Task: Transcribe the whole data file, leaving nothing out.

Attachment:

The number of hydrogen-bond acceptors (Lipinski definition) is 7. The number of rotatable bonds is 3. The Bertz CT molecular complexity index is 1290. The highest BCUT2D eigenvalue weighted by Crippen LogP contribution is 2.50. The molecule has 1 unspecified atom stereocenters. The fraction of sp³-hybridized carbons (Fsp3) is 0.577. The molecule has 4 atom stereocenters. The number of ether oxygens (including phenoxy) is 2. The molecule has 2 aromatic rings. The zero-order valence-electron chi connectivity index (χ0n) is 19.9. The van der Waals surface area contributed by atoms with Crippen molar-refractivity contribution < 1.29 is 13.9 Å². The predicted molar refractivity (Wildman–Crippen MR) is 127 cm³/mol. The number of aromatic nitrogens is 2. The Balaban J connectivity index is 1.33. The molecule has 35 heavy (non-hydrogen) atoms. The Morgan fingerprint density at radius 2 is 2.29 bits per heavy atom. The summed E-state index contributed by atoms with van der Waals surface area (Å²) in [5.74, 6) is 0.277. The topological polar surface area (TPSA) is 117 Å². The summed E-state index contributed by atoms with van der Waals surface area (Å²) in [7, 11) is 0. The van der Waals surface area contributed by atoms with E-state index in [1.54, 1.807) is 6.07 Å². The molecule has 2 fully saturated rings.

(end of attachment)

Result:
The number of hydrogen-bond acceptors (Lipinski definition) is 7. The number of rotatable bonds is 3. The Bertz CT molecular complexity index is 1290. The highest BCUT2D eigenvalue weighted by Crippen LogP contribution is 2.50. The molecule has 1 unspecified atom stereocenters. The fraction of sp³-hybridized carbons (Fsp3) is 0.577. The molecule has 4 atom stereocenters. The number of ether oxygens (including phenoxy) is 2. The molecule has 2 aromatic rings. The zero-order valence-electron chi connectivity index (χ0n) is 19.9. The van der Waals surface area contributed by atoms with Crippen molar-refractivity contribution < 1.29 is 13.9 Å². The predicted molar refractivity (Wildman–Crippen MR) is 127 cm³/mol. The number of aromatic nitrogens is 2. The Balaban J connectivity index is 1.33. The molecule has 35 heavy (non-hydrogen) atoms. The Morgan fingerprint density at radius 2 is 2.29 bits per heavy atom. The summed E-state index contributed by atoms with van der Waals surface area (Å²) in [5.74, 6) is 0.277. The topological polar surface area (TPSA) is 117 Å². The summed E-state index contributed by atoms with van der Waals surface area (Å²) in [7, 11) is 0. The van der Waals surface area contributed by atoms with E-state index in [1.54, 1.807) is 6.07 Å². The molecule has 2 fully saturated rings.